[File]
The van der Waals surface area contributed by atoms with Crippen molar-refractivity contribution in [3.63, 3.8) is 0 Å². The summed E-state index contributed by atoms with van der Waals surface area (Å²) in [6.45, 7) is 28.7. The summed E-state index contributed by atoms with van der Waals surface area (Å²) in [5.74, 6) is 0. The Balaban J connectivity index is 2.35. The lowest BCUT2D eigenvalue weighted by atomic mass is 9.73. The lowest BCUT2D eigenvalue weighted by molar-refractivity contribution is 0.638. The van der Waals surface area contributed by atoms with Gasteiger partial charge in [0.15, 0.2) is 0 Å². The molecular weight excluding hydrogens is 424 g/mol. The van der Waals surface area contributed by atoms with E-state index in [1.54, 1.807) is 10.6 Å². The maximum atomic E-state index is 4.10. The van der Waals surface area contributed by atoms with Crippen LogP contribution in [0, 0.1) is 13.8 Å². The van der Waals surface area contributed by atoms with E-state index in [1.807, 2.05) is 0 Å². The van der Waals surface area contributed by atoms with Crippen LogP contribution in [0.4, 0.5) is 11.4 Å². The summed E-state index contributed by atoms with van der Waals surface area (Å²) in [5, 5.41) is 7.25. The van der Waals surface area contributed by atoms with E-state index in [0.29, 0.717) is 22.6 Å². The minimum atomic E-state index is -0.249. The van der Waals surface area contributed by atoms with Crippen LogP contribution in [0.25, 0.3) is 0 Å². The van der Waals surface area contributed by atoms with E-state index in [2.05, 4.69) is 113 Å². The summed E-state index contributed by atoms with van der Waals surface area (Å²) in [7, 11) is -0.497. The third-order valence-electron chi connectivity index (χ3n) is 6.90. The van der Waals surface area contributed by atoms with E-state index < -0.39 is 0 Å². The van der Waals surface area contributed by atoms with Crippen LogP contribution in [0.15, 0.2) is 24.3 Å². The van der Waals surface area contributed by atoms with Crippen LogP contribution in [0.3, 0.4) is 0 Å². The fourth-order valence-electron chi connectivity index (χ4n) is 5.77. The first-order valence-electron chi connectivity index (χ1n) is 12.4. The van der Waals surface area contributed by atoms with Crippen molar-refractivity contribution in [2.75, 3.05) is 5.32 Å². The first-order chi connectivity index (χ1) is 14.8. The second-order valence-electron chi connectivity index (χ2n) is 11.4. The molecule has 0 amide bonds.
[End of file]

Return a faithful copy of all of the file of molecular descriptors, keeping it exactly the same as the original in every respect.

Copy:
The van der Waals surface area contributed by atoms with Crippen molar-refractivity contribution in [3.63, 3.8) is 0 Å². The summed E-state index contributed by atoms with van der Waals surface area (Å²) in [6.45, 7) is 28.7. The summed E-state index contributed by atoms with van der Waals surface area (Å²) in [5.74, 6) is 0. The Balaban J connectivity index is 2.35. The lowest BCUT2D eigenvalue weighted by atomic mass is 9.73. The lowest BCUT2D eigenvalue weighted by molar-refractivity contribution is 0.638. The van der Waals surface area contributed by atoms with Gasteiger partial charge in [0.15, 0.2) is 0 Å². The molecular weight excluding hydrogens is 424 g/mol. The van der Waals surface area contributed by atoms with E-state index in [1.54, 1.807) is 10.6 Å². The maximum atomic E-state index is 4.10. The van der Waals surface area contributed by atoms with Crippen LogP contribution in [0, 0.1) is 13.8 Å². The van der Waals surface area contributed by atoms with E-state index in [1.807, 2.05) is 0 Å². The van der Waals surface area contributed by atoms with Crippen LogP contribution in [0.4, 0.5) is 11.4 Å². The summed E-state index contributed by atoms with van der Waals surface area (Å²) in [5, 5.41) is 7.25. The van der Waals surface area contributed by atoms with E-state index in [0.29, 0.717) is 22.6 Å². The minimum atomic E-state index is -0.249. The van der Waals surface area contributed by atoms with Crippen LogP contribution in [0.25, 0.3) is 0 Å². The van der Waals surface area contributed by atoms with E-state index in [2.05, 4.69) is 113 Å². The summed E-state index contributed by atoms with van der Waals surface area (Å²) in [7, 11) is -0.497. The third-order valence-electron chi connectivity index (χ3n) is 6.90. The van der Waals surface area contributed by atoms with E-state index < -0.39 is 0 Å². The van der Waals surface area contributed by atoms with Crippen LogP contribution in [0.15, 0.2) is 24.3 Å². The van der Waals surface area contributed by atoms with Crippen LogP contribution in [0.3, 0.4) is 0 Å². The fourth-order valence-electron chi connectivity index (χ4n) is 5.77. The first-order valence-electron chi connectivity index (χ1n) is 12.4. The van der Waals surface area contributed by atoms with Crippen molar-refractivity contribution in [2.75, 3.05) is 5.32 Å². The first-order chi connectivity index (χ1) is 14.8. The second-order valence-electron chi connectivity index (χ2n) is 11.4. The molecule has 0 amide bonds.